The Farkas/Riener, Whited, Mahady/Farkas team went 0-for-3 on returning undamaged rental cars on our South Africa family tour. Avis and National Rental Car Companies have no idea how much fun we had in their cars (unless their reps are reading this) and will likely have to raise their rates to cover our good times.
The first car suffered the most extensive damage of the trip when we drove it all over Hluhluwe-Umfolozi National Park. Hluhluwe-Umfolozi is a huge and beautiful park, but it was not meant for Todd’s Nissan rental, and by the time we left the park, parts of the undercarriage were hanging off of it.
Amy was the big game spotting winner at the park, catching all of the big five (rhinos, lions, buffalo, elephants, and a leopard) and loads of giraffe, impala, warthogs, wildebeest, and even 2 cheetahs.
The team also scored huge points by spotting the elusive black rhino on a night drive. (This photo is of the more common white rhino.)
We left Hluhluwe-Umfolozi and flew to Cape Town, where Kate damaged the second rental car. Kate brutally scratched the brand-new rims trying to get onto our on-the-sidewalk parking spot.
Kate and Mark delivered Emmy-worthy performances pretending that they had no idea how the damage had been done and that it couldn’t possibly have been done by us…
All members of the team agree that Cape Town just might be the coolest city in the world. It is gorgeous and funky, diverse, and right on the ocean. We rode the cable car up Table Mountain, visited Robben Island (where Nelson Mandela was imprisoned for 18 years) and drove to the Cape of Good Hope.
We also drove into Boulders to see a goofy group of African Penguins.
After two short days in Cape Town, the team descended on South Africa’s tranquil Winelands.
We tasted and bought lots of wine and avoided certain massive damage to the rental car by booking a wine tour. The tour actually brought us to the winery that makes one of Kate’s favorite wines in America, Goats Do Roam (a play on Cotes du Rhone) wine. Kate bought the t-shirt, but was disappointed that they didn’t have any job openings…
We said goodbye to Amy and Todd from Stellenbosch, as they bravely boarded a plane for Hong Kong the day after the wine tour.
The most minor, but also the most obvious, damage was done to the third car, which fell victim to rocks flying off of trucks on the highway as we started off down the Garden Route. The first rock hit was we were leaving from our SHARK CAGE DIVE in Gansbaii.
The Shark Cage was completely terrifying and freezing cold. We were loaned sticky wetsuits that had holes in the hienies and dropped into the freezing Atlantic winter water in a cage that had HUGE spaces (we were warned not to stick out any body parts that we wanted to bring home with us). The “Chum-Master” dumped fish blood and rotten fish parts to attract the sharks, who smashed into the cage TWICE when Ashley and Kate were in, getting a huge reaction from those in the cage and those watching from the boat.
The sharks were huge and, even though they were very scary, were beautiful.
The “chum” was in the water all around you, so everyone agreed that they got some in their mouths. The waves were also wild out on the ocean and, even though she had taken two Dramamine, the combination of chum-taste and Perfect-Storm-sized waves were too much for Kate, who was the only member of the team to heave over the side of the boat.
We drove straight from Gansbaii to Knysna, a quiet and sweet town on a lagoon that is known for its oysters. We had no car trouble ourselves, but learned about Ernie Els’ driver, who crashed the famous South African golfer's car into the lagoon, and then swam straight to the waterside bar for help and a drink. The owner of the bar, who told us the story, swears that Ernie doesn’t know about it and that he has seen the driver since, with Ernie, and that the driver is always nervous that the bar owner will drop the dime on him.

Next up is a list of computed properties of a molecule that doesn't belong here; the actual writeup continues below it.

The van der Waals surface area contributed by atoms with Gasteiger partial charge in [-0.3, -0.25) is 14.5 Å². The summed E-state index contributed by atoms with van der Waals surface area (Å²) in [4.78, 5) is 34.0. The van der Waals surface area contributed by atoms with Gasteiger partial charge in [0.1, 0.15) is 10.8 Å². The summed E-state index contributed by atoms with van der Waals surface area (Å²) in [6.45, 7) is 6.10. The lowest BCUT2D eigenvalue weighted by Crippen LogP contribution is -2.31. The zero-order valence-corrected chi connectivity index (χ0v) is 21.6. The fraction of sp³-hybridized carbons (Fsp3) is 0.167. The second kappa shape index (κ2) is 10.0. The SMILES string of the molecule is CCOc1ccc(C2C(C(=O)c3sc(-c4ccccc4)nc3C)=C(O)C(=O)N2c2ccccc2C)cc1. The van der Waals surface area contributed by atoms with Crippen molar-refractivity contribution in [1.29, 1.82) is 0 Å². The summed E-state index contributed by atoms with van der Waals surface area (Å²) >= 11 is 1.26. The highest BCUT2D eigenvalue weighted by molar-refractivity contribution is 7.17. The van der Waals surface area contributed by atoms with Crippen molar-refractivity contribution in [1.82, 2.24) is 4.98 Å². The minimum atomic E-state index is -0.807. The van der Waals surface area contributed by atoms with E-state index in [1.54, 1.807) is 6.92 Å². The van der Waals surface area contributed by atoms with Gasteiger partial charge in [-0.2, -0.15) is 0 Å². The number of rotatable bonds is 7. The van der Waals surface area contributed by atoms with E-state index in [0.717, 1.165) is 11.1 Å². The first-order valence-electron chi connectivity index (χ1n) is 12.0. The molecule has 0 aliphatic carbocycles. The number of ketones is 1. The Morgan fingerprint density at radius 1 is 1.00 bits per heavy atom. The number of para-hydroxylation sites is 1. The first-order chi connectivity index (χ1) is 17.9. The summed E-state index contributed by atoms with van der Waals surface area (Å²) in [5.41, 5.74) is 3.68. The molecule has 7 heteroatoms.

We narrowly avoided being stomped by an elephant at Addo Elephant Park (car damage that we definitely would have been charged for) when we came upon a group of elephants in the road.
We visited Addo’s reptile and Raptor Center, where Kate and Andy are shown being squeezed by anacondas…
And Mark is holding the VERY poisonous tree snake.
All members of the team donned the glove to have owls and falcons land on their arms.
We got our second, and bigger, windshield chip on our way from Addo to Grahamstown. Grahamstown is home to the National Arts Festival, which was described to us more than once (by more than one person) as “just a big party.” The small town of Grahamstown takes on a Tucson-Gem-Show feel, with people selling all kinds of what-nots all over the place. It is also the time that new plays and shows are premiered and we were able to get tickets to Blood Orange, a one-man-show about growing up as a British South African during apartheid. It likely won’t be showing anywhere outside of South Africa, but we enjoyed it very much.
We had to say goodbye to Ashley and Mark after Grahamstown and Kate and Andy continued on alone to Plettenberg Bay, where we visited Monkeyland and watched surfers.
We left the coast for the Karoo, the vast inland desert that reminded us very much of Arizona. People were surprised that we could appreciate the dry and rough landscape, but were touched when we told them that it reminded us of our home.
We stayed in a town that had a population of thirty (at the most) and drove along beautiful mountain passes.
Andy and Kate made one last stop in the Winelands, where they bought a case of Simonsig wine that is on its way to Tweeling via the ultra-reliable South African Postal Service.
We also visited a winery that paired wines with chocolate. It was as good as it sounds...
All of this driving was done without incident, and we were very surprised that the car was not stolen when we had no choice but to park it overnight on one of Cape Town’s busiest streets.
Even though both windshield chips were at exactly eye level on the driver’s side, making them impossible to miss during the inspection, we got the “double thumbs up” from National Car Rental’s motivated car inspector, who told us that everything looks great and to have a nice flight back to Johannesburg. We were very pleased with our vacation, and with ourselves, and headed back to Tweeling to start the third term at Refeng-Thabo.